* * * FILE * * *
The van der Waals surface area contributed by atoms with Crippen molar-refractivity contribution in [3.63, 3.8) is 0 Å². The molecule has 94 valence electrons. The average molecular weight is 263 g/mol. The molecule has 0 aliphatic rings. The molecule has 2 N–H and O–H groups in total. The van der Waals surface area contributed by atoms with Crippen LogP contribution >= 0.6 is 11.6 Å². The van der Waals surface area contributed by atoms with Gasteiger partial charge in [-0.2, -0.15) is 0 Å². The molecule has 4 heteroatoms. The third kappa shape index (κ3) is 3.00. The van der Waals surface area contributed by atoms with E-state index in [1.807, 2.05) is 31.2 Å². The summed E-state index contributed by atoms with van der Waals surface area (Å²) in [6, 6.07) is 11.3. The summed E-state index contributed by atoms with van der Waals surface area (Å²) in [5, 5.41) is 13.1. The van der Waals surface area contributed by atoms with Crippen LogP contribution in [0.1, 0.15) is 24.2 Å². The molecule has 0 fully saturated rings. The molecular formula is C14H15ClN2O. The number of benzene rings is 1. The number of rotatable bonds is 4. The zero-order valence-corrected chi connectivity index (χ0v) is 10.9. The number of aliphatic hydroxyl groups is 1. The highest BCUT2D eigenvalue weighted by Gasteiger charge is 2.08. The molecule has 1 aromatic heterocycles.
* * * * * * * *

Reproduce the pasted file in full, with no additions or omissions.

The van der Waals surface area contributed by atoms with Crippen molar-refractivity contribution in [3.63, 3.8) is 0 Å². The molecule has 94 valence electrons. The average molecular weight is 263 g/mol. The molecule has 0 aliphatic rings. The molecule has 2 N–H and O–H groups in total. The van der Waals surface area contributed by atoms with Crippen LogP contribution >= 0.6 is 11.6 Å². The van der Waals surface area contributed by atoms with Gasteiger partial charge in [-0.2, -0.15) is 0 Å². The molecule has 4 heteroatoms. The third kappa shape index (κ3) is 3.00. The van der Waals surface area contributed by atoms with E-state index in [1.807, 2.05) is 31.2 Å². The summed E-state index contributed by atoms with van der Waals surface area (Å²) in [6, 6.07) is 11.3. The summed E-state index contributed by atoms with van der Waals surface area (Å²) in [5, 5.41) is 13.1. The van der Waals surface area contributed by atoms with Crippen LogP contribution in [0.1, 0.15) is 24.2 Å². The molecule has 0 fully saturated rings. The molecular formula is C14H15ClN2O. The number of benzene rings is 1. The number of rotatable bonds is 4. The zero-order valence-corrected chi connectivity index (χ0v) is 10.9. The number of aliphatic hydroxyl groups is 1. The highest BCUT2D eigenvalue weighted by Gasteiger charge is 2.08. The molecule has 1 aromatic heterocycles.